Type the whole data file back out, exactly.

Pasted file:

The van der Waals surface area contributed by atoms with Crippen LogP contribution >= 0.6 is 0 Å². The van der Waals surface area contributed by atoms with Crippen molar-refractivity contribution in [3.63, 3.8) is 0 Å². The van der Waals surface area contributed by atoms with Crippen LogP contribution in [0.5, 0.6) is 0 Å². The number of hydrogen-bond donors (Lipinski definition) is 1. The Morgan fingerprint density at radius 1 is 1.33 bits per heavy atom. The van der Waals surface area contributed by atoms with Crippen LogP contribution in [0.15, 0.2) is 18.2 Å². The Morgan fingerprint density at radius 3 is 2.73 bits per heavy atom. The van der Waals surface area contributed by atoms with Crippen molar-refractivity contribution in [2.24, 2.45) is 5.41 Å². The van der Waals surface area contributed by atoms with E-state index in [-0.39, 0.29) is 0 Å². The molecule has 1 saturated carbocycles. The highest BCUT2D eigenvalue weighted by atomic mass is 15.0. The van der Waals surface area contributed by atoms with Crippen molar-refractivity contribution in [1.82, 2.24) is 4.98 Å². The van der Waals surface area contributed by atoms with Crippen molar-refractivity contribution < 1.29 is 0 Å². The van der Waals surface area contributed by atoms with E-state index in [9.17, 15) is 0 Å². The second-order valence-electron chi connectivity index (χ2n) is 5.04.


The van der Waals surface area contributed by atoms with Crippen LogP contribution >= 0.6 is 0 Å². The van der Waals surface area contributed by atoms with Crippen molar-refractivity contribution in [3.63, 3.8) is 0 Å². The van der Waals surface area contributed by atoms with Crippen LogP contribution in [0.5, 0.6) is 0 Å². The number of hydrogen-bond donors (Lipinski definition) is 1. The Morgan fingerprint density at radius 1 is 1.33 bits per heavy atom. The van der Waals surface area contributed by atoms with Crippen LogP contribution in [0.15, 0.2) is 18.2 Å². The Morgan fingerprint density at radius 3 is 2.73 bits per heavy atom. The van der Waals surface area contributed by atoms with Crippen molar-refractivity contribution in [2.24, 2.45) is 5.41 Å². The van der Waals surface area contributed by atoms with E-state index in [-0.39, 0.29) is 0 Å². The molecule has 1 saturated carbocycles. The highest BCUT2D eigenvalue weighted by atomic mass is 15.0. The van der Waals surface area contributed by atoms with Crippen molar-refractivity contribution in [1.82, 2.24) is 4.98 Å². The van der Waals surface area contributed by atoms with Crippen molar-refractivity contribution < 1.29 is 0 Å². The van der Waals surface area contributed by atoms with E-state index in [9.17, 15) is 0 Å². The second-order valence-electron chi connectivity index (χ2n) is 5.04.